CHAMPAIGN COUNTY, Ill. (WCIA) – As the cost of gas continues to surge, rideshare drivers are working overtime to meet demand. Some have needed to trade their vehicles for more efficient ones, or even quit altogether.
Two drivers said platfofrms like Uber and Lyft offer drivers about 55 cents per trip to accommodate gas prices. But, that’s only a fraction of what a gallon costs, and many of those trips span miles.
When Adam Corbett first started driving for Uber months ago, a gallon of gas cost several dollars less than it does today. It seemed like the perfect deal.
“I make my own hours, and I know I’m home with the kids when I need to be home,” Corbett said.
But, it turned out too good to be true.
“It’s getting to be a struggle to get the bills paid. It’s put a lot of stress on me,” he said.
He recently quit his full-time job to drive for Uber because he was able to easily bring home $1,500 dollars each week. But, that same amount of cash doesn’t stretch like it used to just six weeks ago.
“With gas prices, putting money aside to pay taxes at the end of the year… That’s just enough to break even,” he said.
Like many other rideshare drivers, he said Uber isn’t offering much help.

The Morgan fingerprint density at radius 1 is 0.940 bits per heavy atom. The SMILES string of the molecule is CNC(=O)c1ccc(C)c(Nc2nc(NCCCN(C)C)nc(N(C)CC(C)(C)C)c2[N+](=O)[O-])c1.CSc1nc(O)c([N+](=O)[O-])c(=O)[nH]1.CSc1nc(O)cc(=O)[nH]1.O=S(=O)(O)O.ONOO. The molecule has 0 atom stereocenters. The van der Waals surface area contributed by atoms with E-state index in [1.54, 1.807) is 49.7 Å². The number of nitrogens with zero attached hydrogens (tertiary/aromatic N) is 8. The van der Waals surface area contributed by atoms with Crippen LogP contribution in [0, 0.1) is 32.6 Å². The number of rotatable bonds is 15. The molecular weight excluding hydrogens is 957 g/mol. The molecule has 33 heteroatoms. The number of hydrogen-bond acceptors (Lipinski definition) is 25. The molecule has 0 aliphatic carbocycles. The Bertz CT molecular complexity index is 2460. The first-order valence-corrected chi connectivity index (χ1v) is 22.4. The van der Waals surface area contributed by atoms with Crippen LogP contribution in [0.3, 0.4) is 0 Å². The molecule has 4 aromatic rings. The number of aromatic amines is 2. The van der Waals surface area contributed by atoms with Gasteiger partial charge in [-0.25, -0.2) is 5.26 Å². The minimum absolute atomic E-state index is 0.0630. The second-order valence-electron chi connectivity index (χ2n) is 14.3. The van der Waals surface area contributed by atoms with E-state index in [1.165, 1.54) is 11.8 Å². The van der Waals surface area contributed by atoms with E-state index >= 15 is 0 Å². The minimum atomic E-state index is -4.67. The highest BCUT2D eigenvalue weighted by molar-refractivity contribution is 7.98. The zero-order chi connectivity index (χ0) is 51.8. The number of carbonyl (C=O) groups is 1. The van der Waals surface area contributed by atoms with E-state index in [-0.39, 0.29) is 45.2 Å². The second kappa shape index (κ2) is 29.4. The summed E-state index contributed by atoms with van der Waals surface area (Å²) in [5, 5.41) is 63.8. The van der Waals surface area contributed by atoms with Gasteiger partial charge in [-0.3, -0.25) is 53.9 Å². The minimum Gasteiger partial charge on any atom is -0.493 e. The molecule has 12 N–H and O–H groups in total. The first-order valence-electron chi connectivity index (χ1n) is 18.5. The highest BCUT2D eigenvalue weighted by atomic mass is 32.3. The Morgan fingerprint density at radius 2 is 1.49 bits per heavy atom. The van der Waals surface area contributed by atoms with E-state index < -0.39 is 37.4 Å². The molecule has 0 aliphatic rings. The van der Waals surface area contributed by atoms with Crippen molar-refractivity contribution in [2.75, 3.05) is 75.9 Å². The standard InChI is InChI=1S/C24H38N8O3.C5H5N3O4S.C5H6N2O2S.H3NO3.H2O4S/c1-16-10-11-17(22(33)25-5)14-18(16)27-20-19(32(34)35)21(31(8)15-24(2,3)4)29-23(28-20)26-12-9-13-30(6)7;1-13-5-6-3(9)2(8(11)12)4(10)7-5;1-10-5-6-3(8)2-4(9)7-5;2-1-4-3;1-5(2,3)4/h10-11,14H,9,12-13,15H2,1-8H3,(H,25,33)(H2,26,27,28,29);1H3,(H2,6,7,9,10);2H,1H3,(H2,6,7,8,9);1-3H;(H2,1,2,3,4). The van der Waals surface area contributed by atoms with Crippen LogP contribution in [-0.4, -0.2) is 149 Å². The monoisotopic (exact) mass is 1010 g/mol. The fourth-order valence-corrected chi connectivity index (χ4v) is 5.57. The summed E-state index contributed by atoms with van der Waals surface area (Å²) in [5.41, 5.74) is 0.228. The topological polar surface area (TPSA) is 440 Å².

“Three to four trips, 55 cents a trip. That’s not even a gallon of gas. And I’m probably burning eight, nine gallons of gas doing it,” he said.
Chris Heater drives for both Uber and Lyft. His Ford Expedition used to bring in extra cash because it could carry more riders. But now, he said he’s matching what he would take home after expenses. The stress led him to buy a Toyota Prius.
“I honestly had to scramble and look for more fuel efficient vehicle,” Heater said.
That’s one reason why drivers are hoping to see Lyft and Uber change their base rates and commission structures.
“Something like a 60-40 or 65-35 split is more fair in this current economy with inflation and fuel prices, compared to roughly 50-50 split,” Heater said.
He said he hasn’t received an update from either platform since the price of gas reached a new high. The nationwide average hit $5 for the first time last week.
“I hear a lot of riders talking about how gas prices are too much for them to drive themselves. But then that kind-of hurts when they make that comment. And I’m like, ‘you know, I’m out here spending my gas to give you a ride,'” Corbett said.
Neither Uber nor Lyft has responded to WCIA’s request for a comment.